Removing the Obstacles: Steven’s Rare Disease Day Story

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I was born with a rare genetic condition known as Congenital Insensitivity to Pain (CIP), which leaves an individual unable to sense physical pain. This “disease” or condition, as I prefer to call it, has impacted my life in a multitude of ways that are not always easy for me to identify. I believe the biggest impact it has played upon my life is the learning curve I’ve had in injury detection and self-preservation that comes automatically to others. Eventually I was able to learn, but it came at a steep price.

Rare Disease Day is important to me because it gives an opportunity for those who live with or are impacted by someone with a rare disease the opportunity to share their story. There’s nothing stopping us from sharing our story at any other time of the year, but this is a special day that puts a spotlight on those who are affected.

If you’re sincerely inquisitive about rare diseases, don’t be afraid to ask questions by reaching out to someone living with a condition and speaking with them directly. There may be information online that could give you a glimpse into the clinical nature of a condition, but there’s so much more to learn about by listening to someone who is living with it.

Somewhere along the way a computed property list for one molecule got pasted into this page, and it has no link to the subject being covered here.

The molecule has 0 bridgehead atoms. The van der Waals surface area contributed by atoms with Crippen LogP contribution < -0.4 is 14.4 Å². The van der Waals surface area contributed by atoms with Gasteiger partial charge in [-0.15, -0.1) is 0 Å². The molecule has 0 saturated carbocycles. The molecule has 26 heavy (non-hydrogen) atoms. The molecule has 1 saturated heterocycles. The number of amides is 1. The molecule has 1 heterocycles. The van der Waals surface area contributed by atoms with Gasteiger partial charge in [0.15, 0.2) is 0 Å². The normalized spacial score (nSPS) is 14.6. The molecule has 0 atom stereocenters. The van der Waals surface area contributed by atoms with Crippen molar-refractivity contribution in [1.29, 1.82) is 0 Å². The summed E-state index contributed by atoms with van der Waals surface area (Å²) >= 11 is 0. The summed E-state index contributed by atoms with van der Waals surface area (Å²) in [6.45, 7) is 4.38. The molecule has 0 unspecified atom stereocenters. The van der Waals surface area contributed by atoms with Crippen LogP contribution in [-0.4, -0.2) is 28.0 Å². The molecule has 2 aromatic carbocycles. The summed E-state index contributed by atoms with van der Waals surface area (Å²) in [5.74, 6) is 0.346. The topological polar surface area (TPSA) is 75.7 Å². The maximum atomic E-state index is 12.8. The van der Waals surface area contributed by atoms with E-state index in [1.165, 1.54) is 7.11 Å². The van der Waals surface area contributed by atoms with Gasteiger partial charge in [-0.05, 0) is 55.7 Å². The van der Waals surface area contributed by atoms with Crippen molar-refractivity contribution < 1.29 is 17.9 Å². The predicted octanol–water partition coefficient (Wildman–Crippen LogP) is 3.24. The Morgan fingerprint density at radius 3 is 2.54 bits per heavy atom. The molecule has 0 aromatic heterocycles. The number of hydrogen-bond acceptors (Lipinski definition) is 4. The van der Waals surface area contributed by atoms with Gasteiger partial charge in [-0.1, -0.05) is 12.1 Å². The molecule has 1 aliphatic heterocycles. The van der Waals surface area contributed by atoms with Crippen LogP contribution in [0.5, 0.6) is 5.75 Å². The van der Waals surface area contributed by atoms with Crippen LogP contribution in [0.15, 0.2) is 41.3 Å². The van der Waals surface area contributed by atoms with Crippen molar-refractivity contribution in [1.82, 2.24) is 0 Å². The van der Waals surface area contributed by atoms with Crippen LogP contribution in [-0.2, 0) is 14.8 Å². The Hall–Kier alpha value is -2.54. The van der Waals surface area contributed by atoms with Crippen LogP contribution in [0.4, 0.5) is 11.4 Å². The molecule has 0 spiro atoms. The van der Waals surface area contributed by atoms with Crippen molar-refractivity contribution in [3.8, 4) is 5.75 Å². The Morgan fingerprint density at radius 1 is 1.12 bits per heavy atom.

Health equity, this year’s Rare Disease Day theme, is a topic that I explore quite frequently in my personal and professional life working in the healthcare industry. As a Native American living with a rare disease, I’ve faced my share of obstacles in obtaining adequate healthcare throughout my life. And as a healthcare professional, I’ve worked hard to remove those obstacles for the patients and clients within our community. I believe one of the biggest challenges people with a diagnosis can face is the feeling of isolation. Forming communities and finding communities for people who live with something that makes them feel so alone and isolated is something that has brought me a sense of purpose. It’s my small contribution towards eliminating an obstacle and providing a little health equity to the world.